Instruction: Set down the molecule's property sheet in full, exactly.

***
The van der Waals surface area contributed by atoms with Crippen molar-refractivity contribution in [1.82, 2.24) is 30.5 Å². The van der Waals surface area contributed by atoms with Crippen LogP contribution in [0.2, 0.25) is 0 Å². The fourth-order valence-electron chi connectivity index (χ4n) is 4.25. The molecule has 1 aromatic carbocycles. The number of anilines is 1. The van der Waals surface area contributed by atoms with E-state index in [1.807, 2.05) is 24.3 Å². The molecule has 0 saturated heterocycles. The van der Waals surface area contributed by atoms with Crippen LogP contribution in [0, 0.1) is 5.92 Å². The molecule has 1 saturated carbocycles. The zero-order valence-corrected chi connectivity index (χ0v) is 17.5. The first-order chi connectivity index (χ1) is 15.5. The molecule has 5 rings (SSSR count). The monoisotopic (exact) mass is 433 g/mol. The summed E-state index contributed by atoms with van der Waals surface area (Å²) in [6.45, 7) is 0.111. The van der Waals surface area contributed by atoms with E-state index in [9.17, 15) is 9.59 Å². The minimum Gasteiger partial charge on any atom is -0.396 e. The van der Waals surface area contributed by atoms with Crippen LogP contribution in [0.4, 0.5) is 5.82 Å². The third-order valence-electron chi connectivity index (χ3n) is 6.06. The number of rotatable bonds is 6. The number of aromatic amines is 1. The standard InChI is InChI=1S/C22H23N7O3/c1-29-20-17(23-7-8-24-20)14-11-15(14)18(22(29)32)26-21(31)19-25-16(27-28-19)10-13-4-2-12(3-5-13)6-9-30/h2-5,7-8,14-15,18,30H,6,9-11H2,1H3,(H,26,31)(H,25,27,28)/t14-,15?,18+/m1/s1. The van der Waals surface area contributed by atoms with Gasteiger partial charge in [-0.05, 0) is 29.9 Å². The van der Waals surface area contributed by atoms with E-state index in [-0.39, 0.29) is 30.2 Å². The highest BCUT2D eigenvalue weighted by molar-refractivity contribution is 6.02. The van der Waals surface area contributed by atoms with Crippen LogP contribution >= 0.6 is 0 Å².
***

The van der Waals surface area contributed by atoms with Crippen molar-refractivity contribution in [1.82, 2.24) is 30.5 Å². The van der Waals surface area contributed by atoms with Crippen LogP contribution in [0.2, 0.25) is 0 Å². The fourth-order valence-electron chi connectivity index (χ4n) is 4.25. The molecule has 1 aromatic carbocycles. The number of anilines is 1. The van der Waals surface area contributed by atoms with E-state index in [1.807, 2.05) is 24.3 Å². The molecule has 0 saturated heterocycles. The van der Waals surface area contributed by atoms with Crippen LogP contribution in [0, 0.1) is 5.92 Å². The molecule has 1 saturated carbocycles. The zero-order valence-corrected chi connectivity index (χ0v) is 17.5. The first-order chi connectivity index (χ1) is 15.5. The molecule has 5 rings (SSSR count). The monoisotopic (exact) mass is 433 g/mol. The summed E-state index contributed by atoms with van der Waals surface area (Å²) in [6.45, 7) is 0.111. The van der Waals surface area contributed by atoms with E-state index in [9.17, 15) is 9.59 Å². The minimum Gasteiger partial charge on any atom is -0.396 e. The van der Waals surface area contributed by atoms with Crippen LogP contribution in [0.4, 0.5) is 5.82 Å². The third-order valence-electron chi connectivity index (χ3n) is 6.06. The number of rotatable bonds is 6. The number of aromatic amines is 1. The standard InChI is InChI=1S/C22H23N7O3/c1-29-20-17(23-7-8-24-20)14-11-15(14)18(22(29)32)26-21(31)19-25-16(27-28-19)10-13-4-2-12(3-5-13)6-9-30/h2-5,7-8,14-15,18,30H,6,9-11H2,1H3,(H,26,31)(H,25,27,28)/t14-,15?,18+/m1/s1. The van der Waals surface area contributed by atoms with Gasteiger partial charge in [-0.05, 0) is 29.9 Å². The van der Waals surface area contributed by atoms with E-state index in [-0.39, 0.29) is 30.2 Å². The highest BCUT2D eigenvalue weighted by molar-refractivity contribution is 6.02. The van der Waals surface area contributed by atoms with Crippen LogP contribution >= 0.6 is 0 Å².